Defying Conventional Thinking
Founded in 2007, Project Word defies conventional thinking with its core idea: that “legacy” newspapers, magazines, and broadcast outlets are worth supporting, along with the freelance reporters who have traditionally produced for them.
While new media alternatives continue to experiment with ways to fund original reporting to the degree that legacy newsrooms once did, the public has continued to suffer the loss of those newsrooms. Project Word is a service-oriented organization, working gratis with philanthropic support, that helps freelance reporters and their editors overcome crucial obstacles.
Project Word had its origins in 2006 when Laird Townsend, an Associated Press-trained reporter and environmental journalist, was working as a features editor at Orion magazine. Townsend noticed that the magazine was struggling to fund and develop journalistic work—especially by ethnically and cultural diverse freelancers writing about overlooked topics in the public interest. He thought an organization might exist to facilitate such writers or stories. None did.
He decided to create the missing organization.
The launch of Project Word happened to coincide with the rise of online media and the deterioration of traditional newsrooms and the traditional freelance economy. Despite intense aspiration and innovation, the new media has struggled to monetize the reporting displaced along the way—and independent, unaffiliated reporters have suffered in the process. By 2015, when Project Word conducted a survey on freelance investigative reporting, it was clear that trends were depriving the public of important stories by independent reporters.
From the beginning, Project Word believed that these reporters had inherent value—that their independence served the public well. We believed it was worthwhile to strengthen freelancers from the widest possible diversity of backgrounds, helping them advance stories on important and overlooked sources, voices, settings, and issues.
Project Word began serving editors and producers by providing hands-on service to freelance reporters—including help with resources, pitches, developmental editing, and entrée to editors. With the loss of some 35,000 journalists and editors in the past several years, discriminating editors were becoming busier than ever, working with ever less time and money, especially at print publications. This meant editors could generally take fewer risks and develop fewer substantial pieces in the public interest—and in many cases had drastically declining freelance budgets.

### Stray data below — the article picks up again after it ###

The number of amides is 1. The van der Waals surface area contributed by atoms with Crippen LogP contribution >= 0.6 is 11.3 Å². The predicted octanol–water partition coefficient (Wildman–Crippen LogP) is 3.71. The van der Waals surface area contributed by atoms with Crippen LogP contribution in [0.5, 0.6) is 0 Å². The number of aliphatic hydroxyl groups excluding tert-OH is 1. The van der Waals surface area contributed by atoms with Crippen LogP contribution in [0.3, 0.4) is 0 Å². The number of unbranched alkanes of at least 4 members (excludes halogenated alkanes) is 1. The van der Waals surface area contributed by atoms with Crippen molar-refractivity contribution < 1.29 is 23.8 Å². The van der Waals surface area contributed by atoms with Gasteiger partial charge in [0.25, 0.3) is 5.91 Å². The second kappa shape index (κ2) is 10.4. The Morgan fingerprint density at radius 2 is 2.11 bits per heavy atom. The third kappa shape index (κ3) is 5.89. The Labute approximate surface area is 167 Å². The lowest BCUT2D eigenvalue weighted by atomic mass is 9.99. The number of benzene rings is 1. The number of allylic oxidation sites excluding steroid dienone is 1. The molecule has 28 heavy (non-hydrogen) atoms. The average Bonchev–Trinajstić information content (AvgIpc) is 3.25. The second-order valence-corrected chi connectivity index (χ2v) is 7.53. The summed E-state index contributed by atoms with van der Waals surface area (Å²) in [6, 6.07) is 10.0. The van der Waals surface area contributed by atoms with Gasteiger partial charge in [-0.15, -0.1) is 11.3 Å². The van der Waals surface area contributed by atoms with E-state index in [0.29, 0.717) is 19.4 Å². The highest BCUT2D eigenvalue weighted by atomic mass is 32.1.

For the first few years, Project Word focused on cultural and environmental issues, especially the underreported struggles of remote indigenous communities with climate change. Initial articles ran in The Boston Globe, The Nation, Mother Jones, National Geographic News Watch, Atlantic Monthly on-line, Resurgence, and Guernica. Project Word made these articles possible with a broad range of services: from grant-funded reporting, to intensive story development, to outreach to editors, to technical and logistical assistance. We helped writers to do the job, editors to publish pieces they liked, and important diverse voices to reach the reader.
By 2014, to ensure that this work could continue amid the challenges of the current era, we took a step back, became fiscally sponsored by Investigative Reporters and Editors (IRE), raised a modest amount of money, and used it to quantify and deepen our understanding of the main challenges in the field. We conducted a survey on freelance investigative reporting. We analyzed the responses, including 60 pages of comments. We released the results in a report, “Untold Stories,” in February, 2015. Then we set about crafting the results into a program we founded in collaboration with IRE—Freelance Investigative Reporters and Editors (FIRE), whose pilot project we launched in 2016.